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Legislation would examine Connecticut inmates’ growing mental health crisis

Matt B

Connecticut’s prisons are having to keep inmates locked inside while also dealing with mental health concerns. Some prisoners have worsening mental health while behind bars or had struggles before they were incarcerated.

WSHU’s J.D. Allen spoke with state Senator Cathy Osten who has introduced a bill to improve the mental health services for inmates.

WSHU: Eighty-one percent of female inmates and 28% of male inmates have chronic mental health issues. That’s according to the most recent July 2020 report by the Connecticut Sentencing Commission.

Now, Senator Osten, you want to convene a state task force to re-examine the mental health status of the state’s inmate population. Is that correct?

CO: That is correct. And just for clarification, the Sentencing Commission did its report after I had asked for this task force for a couple of years, and had not got it done. So the Sentencing Commission report is a basic report. It's not an in-depth report. And we still need to do the in-depth report to make sure that our numbers are accurate. And to further identify inmates that have chronic mental health or behavioral health conditions that have either not been self disclosed or appropriately identified.

WSHU: Senator, you actually worked for a while in the Department of Correction. And so you might have seen some of the stressors, and then with the stress of the pandemic on top of that, you know, what are some of the things that both prison workers and inmates are going through right now?

CO: So, I worked for more than two decades in the Department of Correction. And I worked at seven different correctional facilities, both male and female. So I worked pretty much the gamut across the board. And one of the bigger changes that happened in the Department of Corrections, relative to the number of chronically mentally ill or behavioral health issues amongst the inmate population, was because we closed our state psychiatric facilities and no longer had those resources available. And when we close the state psychiatric facilities, we as a government said that what we would do is we would come up with supportive housing environments. And we did not do that.

The staff themselves often don't know if someone has a chronic mental health issue. They're not given that information.

WSHU: As you mentioned, there's a percentage of people with poor mental health who end up incarcerated because they might not have the support at home or in their communities. Is there a solution here that involves getting to people before they're caught up in the criminal justice system or even after they've served their time that's related to mental health?

CO: We certainly should provide them with the resources when they are discharged into the communities. We should have a reentry plan, which sometimes is there. But it should be a very comprehensive reentry plan, which helps them deal with the issues they have so that they get the appropriate supports to afford food and a place to live. And that they can see a licensed clinical social worker, or whatever their needs are. Make sure that they have the correct medication. But the best plan of all would be to provide people with the services they need before they are ever incarcerated, before that ever even happens. And so the bill that I have in is looking at those that are incarcerated. But the best solution is to not get people incarcerated.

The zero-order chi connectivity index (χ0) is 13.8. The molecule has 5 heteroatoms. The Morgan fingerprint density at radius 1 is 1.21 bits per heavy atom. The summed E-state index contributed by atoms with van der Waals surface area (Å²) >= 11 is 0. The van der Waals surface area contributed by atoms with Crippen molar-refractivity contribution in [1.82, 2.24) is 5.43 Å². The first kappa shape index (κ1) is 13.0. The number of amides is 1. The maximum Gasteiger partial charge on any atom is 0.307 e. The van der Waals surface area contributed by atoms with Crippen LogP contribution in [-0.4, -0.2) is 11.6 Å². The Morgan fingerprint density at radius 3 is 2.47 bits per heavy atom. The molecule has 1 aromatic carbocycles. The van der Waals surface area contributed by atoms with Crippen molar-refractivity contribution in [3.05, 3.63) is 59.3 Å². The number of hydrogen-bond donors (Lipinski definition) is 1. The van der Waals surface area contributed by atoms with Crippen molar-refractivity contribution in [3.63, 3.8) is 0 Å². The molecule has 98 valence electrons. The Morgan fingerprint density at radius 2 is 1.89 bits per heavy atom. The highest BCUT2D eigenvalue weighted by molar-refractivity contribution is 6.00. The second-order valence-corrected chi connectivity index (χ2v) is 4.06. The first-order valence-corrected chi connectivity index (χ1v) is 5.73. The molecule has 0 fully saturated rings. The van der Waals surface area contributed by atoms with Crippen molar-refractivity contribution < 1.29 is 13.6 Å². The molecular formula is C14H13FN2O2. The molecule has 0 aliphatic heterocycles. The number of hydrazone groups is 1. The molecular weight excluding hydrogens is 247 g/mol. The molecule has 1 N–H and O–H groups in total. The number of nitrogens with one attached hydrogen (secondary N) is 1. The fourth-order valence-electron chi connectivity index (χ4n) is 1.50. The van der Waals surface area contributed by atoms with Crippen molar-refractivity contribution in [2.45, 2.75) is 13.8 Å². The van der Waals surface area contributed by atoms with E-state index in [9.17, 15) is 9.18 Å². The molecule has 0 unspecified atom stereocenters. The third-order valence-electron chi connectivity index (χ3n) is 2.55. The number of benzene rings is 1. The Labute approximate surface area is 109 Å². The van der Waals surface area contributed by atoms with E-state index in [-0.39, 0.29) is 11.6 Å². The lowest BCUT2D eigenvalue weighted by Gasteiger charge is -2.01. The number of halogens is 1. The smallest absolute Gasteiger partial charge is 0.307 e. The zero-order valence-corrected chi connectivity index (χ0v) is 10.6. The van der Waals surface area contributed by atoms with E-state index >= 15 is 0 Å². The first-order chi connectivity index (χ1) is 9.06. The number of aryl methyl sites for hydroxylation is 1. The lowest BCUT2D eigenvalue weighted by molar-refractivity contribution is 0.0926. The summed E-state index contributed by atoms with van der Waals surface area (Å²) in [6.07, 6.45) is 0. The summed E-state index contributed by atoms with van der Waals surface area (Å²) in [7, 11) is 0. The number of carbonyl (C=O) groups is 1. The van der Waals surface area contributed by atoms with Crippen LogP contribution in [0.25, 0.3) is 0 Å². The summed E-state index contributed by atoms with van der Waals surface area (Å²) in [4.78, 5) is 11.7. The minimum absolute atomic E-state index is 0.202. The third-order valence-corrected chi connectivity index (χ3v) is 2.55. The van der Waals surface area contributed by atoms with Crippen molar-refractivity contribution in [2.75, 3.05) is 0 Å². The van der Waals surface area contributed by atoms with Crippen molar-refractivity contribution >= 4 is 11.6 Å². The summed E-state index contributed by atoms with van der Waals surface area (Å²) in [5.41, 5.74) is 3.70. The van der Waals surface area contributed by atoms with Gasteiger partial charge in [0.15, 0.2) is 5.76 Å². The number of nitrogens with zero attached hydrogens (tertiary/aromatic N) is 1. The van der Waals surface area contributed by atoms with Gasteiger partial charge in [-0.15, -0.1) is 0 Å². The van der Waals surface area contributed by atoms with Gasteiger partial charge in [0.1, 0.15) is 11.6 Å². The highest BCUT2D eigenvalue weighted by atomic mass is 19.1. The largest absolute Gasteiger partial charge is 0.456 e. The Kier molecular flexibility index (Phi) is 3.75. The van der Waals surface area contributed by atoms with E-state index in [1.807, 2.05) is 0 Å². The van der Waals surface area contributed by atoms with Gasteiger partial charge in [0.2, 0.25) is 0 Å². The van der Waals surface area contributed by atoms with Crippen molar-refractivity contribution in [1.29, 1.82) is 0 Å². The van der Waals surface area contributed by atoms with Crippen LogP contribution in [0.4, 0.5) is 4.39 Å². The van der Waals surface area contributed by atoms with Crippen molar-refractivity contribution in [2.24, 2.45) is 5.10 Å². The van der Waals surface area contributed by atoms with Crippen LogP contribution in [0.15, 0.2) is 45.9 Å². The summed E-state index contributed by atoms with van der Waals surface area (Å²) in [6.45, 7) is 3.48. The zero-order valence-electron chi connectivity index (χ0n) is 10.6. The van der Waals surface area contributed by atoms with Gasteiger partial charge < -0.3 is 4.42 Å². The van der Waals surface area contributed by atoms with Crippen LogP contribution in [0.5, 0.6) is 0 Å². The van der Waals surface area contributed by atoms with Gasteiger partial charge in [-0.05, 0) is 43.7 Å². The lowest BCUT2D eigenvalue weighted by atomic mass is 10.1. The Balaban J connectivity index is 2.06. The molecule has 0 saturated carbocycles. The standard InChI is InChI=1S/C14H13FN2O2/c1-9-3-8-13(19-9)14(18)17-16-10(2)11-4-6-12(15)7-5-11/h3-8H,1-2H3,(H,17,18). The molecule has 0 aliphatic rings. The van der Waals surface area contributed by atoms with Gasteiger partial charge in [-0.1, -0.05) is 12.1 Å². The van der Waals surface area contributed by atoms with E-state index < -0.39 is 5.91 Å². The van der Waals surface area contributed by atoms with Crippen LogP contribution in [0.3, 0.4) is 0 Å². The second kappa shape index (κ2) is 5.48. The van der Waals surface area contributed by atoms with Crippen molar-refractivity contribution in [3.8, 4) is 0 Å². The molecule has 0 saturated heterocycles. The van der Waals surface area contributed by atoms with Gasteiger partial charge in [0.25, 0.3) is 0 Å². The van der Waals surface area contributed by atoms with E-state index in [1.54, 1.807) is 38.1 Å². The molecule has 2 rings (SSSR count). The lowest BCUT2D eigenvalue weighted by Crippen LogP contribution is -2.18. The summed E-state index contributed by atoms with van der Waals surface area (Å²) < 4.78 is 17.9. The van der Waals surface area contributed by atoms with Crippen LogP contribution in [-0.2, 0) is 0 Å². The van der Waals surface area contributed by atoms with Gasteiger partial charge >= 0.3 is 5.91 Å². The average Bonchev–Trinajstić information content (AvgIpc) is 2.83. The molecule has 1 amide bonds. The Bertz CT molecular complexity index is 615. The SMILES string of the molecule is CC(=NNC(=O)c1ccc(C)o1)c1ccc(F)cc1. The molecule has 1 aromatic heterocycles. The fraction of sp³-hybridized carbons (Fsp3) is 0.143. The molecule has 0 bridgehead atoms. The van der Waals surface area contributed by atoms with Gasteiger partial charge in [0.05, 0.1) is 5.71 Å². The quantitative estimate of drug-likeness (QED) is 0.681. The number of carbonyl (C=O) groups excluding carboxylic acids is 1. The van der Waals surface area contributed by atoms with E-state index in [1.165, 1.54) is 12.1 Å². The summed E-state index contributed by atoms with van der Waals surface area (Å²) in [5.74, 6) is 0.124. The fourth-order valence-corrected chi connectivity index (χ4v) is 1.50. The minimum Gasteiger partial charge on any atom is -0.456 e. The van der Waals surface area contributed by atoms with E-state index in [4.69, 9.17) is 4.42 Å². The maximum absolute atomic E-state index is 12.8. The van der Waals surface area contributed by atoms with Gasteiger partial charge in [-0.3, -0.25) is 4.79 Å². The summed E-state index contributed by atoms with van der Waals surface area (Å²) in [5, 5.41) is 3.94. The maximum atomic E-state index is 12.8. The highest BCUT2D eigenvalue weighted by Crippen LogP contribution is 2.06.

WSHU: And to improve mental health, while incarcerated advocates have been calling for more time that inmates are given out of their cells, better ability to call their families and to keep up with personal hygiene. Correction workers unions say that this can be challenging with staffing overtime, and now shortages. Since the start of the pandemic, how could the state better address both the needs of the inmates and the workers.

CO: So we've been looking at the inmates, for example, the inmate phone call situation. First of all, there are not enough phones, and each one of the units if we truly want to have people have the capacity to call their families. And so there are other things that we're looking at relative to inmate communication with their families, an email system, keeping in mind that the email system and the phone call system are all monitored in case there are criminal activities that are happening over the phone. And our prisons are not designed as a psychiatric institution, so that this still has to go on. So looking at that, that'll help out. We also need to have the appropriate staffing if we're going to increase the timeframes that people are out of their cells so that everybody’s safe, not just the staff, but the inmate population needs to be safe. This is a congregate environment with people living in close quarters to each other.

A native Long Islander, J.D. is WSHU's managing editor. He also hosts the climate podcast Higher Ground. J.D. reports for public radio stations across the Northeast, is a journalism educator and proud SPJ member.
Isabel is a former intern with WSHU Public Radio.